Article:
Being a responsible pet owner involves choosing the right diet, providing regular veterinary care, and tending to your dog’s every physical and emotional need. Something as simple as choosing a leash should be the least of your worries…right? The truth is, retractable dog leashes are dangerous. Not only do they offer little control during walks, they are often directly linked to serious injuries in people and pets.
Retractable dog leashes typically have a thin cord that extends 10 to 25 feet from a large plastic handle. The handle features a button that locks and retracts the cord, so dog owners can regulate how much leeway their pups have at any given time.
While it all sounds great in theory, retractable leashes are prone to malfunctioning. The entire apparatus depends on the retraction mechanism, which can stick or fail entirely when dirt gets inside the handle or the cord becomes knotted.
Their unreliability coupled with the dangerous situations listed below will make you want to ditch your dog’s retractable leash today!
1. The handles are bulky and difficult to hold.
Traditional dog leashes have a simple loop small enough for most children and adults to hold comfortably. The handles of retractable leashes, on the other hand, are made of thick, hard plastic and can be difficult to grip. Should your dog make a sudden sprint for a nearby squirrel, the handle can easily be ripped from your hand. This leaves your dog at risk of being hit by the heavy handle or even becoming lost.
2. When retractable leashes break, people can suffer serious injuries.
Some unlucky pet owners sustain horrific injuries from retractable dog leads. The most common involve tripping, tangling and minor rope burns. More gruesome are the stories of people suffering fractures and even amputations when the cords become wrapped around limbs and fingers.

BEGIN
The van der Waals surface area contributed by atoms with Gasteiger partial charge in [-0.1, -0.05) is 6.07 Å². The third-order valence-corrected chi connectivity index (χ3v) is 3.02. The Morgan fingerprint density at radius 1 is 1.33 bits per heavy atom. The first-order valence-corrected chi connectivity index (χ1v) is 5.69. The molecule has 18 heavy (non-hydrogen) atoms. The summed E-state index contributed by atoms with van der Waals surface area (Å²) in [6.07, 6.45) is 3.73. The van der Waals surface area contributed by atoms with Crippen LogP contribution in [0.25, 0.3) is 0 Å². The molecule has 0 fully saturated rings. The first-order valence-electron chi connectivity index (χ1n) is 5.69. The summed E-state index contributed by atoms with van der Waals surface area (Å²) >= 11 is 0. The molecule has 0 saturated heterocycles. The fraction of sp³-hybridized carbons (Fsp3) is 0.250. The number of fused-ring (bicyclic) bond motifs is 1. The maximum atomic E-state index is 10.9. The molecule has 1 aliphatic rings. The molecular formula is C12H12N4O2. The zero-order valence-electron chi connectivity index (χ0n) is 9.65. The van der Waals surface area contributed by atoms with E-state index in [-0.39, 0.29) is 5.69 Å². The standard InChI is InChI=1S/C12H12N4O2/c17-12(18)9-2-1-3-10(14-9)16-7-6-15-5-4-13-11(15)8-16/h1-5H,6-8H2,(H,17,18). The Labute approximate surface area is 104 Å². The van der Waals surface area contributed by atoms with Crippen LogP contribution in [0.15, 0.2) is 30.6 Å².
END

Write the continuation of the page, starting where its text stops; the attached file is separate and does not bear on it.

Facial injuries are also startlingly common when retractable leashes malfunction. Incidents include lacerations, broken bones and broken teeth caused by flying screws, bits of plastic, and the whip-like leashes themselves.
12-year-old Dereka Williams sustained partial, permanent blindness in one eye due to her dog’s retractable leash. The metal clasp attached to the dog’s collar suddenly snapped, sending a fragment of metal hurtling backward into her eye.
3. Retractable leashes offer too much freedom and not enough control – sometimes with tragic results.
Believe it or not, your dog can be hit by a car while walking on a retractable leash. One of the most heartbreaking memories I have from my years as a veterinary technician involves this very situation. A client was walking her Chihuahua mix on a retractable leash when the dog suddenly darted into the street. She was hit by a car and passed away before the owner could get her to the clinic for treatment.
In addition to veering into the road, dogs can get into a variety of other dangerous situations when walking 10 to 25 feet ahead of you. They may eat something harmful, accidentally tromp through a red ant hill, come face-to-face with a snake, or encounter a not-so-friendly pup. Large dogs may even snap the cord or pull it loose from the handle during a surge of adrenaline.
It is impossible to protect your pooch from every potential hazard, but your chances are better with a traditional leash.
4. Walking on a retractable leash teaches dogs bad habits.
Retractable leashes teach dogs all they have to do to gain more freedom is pull on their leash. From a behavioral standpoint, this is the opposite of what you want your dog to learn. Ideally, the leash should be slack, not taut and dogs should walk calmly at their owners’ sides, not pull ahead.
Karen Peak is a professional dog trainer in northern Virginia, and the founder of the Safe Kids/Safe Dogs Project. She forbids the use of retractable leashes in her training classes, having witnessed far too many injuries and mishaps.
“They should never be used on neighborhood walks or in stores or other situations where there might be distractions that can make a dog suddenly bolt,” she says.
5. Sudden stops may cause back, neck and tracheal injuries to dogs.
Retractable leashes can be especially dangerous for small breed dogs, seniors, and those with spinal issues. Depending on the size of the leash, the stop button can cause quite a jolt. Similarly, the dog receives a sudden jerk when the leash runs out of cord. These jarring impacts can damage the neck, trachea and spine.
What kind of leash should you choose instead?
Traditional four to six foot leashes are a safe bet for the average dog, unless your veterinarian or trainer recommends a specialty lead. Whether you choose to go with a length of four feet or six feet depends on the size of the dog and your personal preference. You want the lead to comfortably extend from your hand to your dog’s collar or harness. There should be enough slack to keep the line loose when your dog is walking by your side.
Choose a leash made from sturdy, long-lasting material such as heavy-duty nylon, leather or paracord. If you are looking to reduce your pup’s carbon pawprint, some companies make quality leads from recyled bicycle inner tubes or plastic water bottles.
H/T to Petfirst Healthcare & How Stuff Works